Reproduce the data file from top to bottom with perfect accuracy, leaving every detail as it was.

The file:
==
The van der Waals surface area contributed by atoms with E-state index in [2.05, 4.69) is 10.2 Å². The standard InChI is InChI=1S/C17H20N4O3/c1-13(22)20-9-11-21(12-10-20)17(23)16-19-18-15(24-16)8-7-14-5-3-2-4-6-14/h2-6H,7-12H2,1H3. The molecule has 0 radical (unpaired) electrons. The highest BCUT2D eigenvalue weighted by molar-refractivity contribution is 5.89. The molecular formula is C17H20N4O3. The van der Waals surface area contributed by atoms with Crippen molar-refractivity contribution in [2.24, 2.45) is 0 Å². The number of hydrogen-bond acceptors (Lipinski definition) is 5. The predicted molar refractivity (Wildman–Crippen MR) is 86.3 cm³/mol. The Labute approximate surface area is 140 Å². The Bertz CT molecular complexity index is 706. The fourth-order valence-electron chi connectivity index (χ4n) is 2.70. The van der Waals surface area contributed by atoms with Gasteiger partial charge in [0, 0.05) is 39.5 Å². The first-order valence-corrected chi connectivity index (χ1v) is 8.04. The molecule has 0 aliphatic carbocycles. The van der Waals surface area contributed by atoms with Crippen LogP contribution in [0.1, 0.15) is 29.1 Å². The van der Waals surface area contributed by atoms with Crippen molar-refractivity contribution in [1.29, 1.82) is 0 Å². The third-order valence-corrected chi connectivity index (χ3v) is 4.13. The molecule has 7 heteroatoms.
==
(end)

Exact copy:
The van der Waals surface area contributed by atoms with E-state index in [2.05, 4.69) is 10.2 Å². The standard InChI is InChI=1S/C17H20N4O3/c1-13(22)20-9-11-21(12-10-20)17(23)16-19-18-15(24-16)8-7-14-5-3-2-4-6-14/h2-6H,7-12H2,1H3. The molecule has 0 radical (unpaired) electrons. The highest BCUT2D eigenvalue weighted by molar-refractivity contribution is 5.89. The molecular formula is C17H20N4O3. The van der Waals surface area contributed by atoms with Crippen molar-refractivity contribution in [2.24, 2.45) is 0 Å². The number of hydrogen-bond acceptors (Lipinski definition) is 5. The predicted molar refractivity (Wildman–Crippen MR) is 86.3 cm³/mol. The Labute approximate surface area is 140 Å². The Bertz CT molecular complexity index is 706. The fourth-order valence-electron chi connectivity index (χ4n) is 2.70. The van der Waals surface area contributed by atoms with Gasteiger partial charge in [0, 0.05) is 39.5 Å². The first-order valence-corrected chi connectivity index (χ1v) is 8.04. The molecule has 0 aliphatic carbocycles. The van der Waals surface area contributed by atoms with Crippen LogP contribution in [0.1, 0.15) is 29.1 Å². The van der Waals surface area contributed by atoms with Crippen molar-refractivity contribution in [1.29, 1.82) is 0 Å². The third-order valence-corrected chi connectivity index (χ3v) is 4.13. The molecule has 7 heteroatoms.